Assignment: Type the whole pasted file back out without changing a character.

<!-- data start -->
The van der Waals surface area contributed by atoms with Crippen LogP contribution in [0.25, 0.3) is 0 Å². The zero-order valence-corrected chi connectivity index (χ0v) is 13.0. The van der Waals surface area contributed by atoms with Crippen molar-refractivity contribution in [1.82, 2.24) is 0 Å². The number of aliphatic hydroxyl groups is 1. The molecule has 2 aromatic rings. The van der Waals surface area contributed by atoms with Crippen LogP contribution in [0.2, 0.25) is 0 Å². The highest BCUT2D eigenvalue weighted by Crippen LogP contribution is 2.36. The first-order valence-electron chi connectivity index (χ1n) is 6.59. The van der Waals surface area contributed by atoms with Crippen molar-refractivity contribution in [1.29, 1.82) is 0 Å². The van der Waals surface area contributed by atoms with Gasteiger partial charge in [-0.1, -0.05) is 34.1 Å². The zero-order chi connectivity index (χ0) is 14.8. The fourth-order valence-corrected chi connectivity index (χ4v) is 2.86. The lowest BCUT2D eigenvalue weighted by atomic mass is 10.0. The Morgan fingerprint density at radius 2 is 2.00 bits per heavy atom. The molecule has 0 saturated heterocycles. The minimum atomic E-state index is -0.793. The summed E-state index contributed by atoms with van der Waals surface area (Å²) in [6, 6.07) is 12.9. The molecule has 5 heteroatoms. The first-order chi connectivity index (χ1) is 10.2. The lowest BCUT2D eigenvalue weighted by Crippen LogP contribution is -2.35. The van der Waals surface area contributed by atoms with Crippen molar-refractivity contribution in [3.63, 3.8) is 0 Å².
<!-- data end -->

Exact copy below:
The van der Waals surface area contributed by atoms with Crippen LogP contribution in [0.25, 0.3) is 0 Å². The zero-order valence-corrected chi connectivity index (χ0v) is 13.0. The van der Waals surface area contributed by atoms with Crippen molar-refractivity contribution in [1.82, 2.24) is 0 Å². The number of aliphatic hydroxyl groups is 1. The molecule has 2 aromatic rings. The van der Waals surface area contributed by atoms with Crippen LogP contribution in [0.2, 0.25) is 0 Å². The highest BCUT2D eigenvalue weighted by Crippen LogP contribution is 2.36. The first-order valence-electron chi connectivity index (χ1n) is 6.59. The van der Waals surface area contributed by atoms with Crippen molar-refractivity contribution in [1.29, 1.82) is 0 Å². The van der Waals surface area contributed by atoms with Gasteiger partial charge in [-0.1, -0.05) is 34.1 Å². The zero-order chi connectivity index (χ0) is 14.8. The fourth-order valence-corrected chi connectivity index (χ4v) is 2.86. The lowest BCUT2D eigenvalue weighted by atomic mass is 10.0. The Morgan fingerprint density at radius 2 is 2.00 bits per heavy atom. The molecule has 0 saturated heterocycles. The minimum atomic E-state index is -0.793. The summed E-state index contributed by atoms with van der Waals surface area (Å²) in [6, 6.07) is 12.9. The molecule has 5 heteroatoms. The first-order chi connectivity index (χ1) is 10.2. The lowest BCUT2D eigenvalue weighted by Crippen LogP contribution is -2.35. The van der Waals surface area contributed by atoms with Crippen molar-refractivity contribution in [3.63, 3.8) is 0 Å².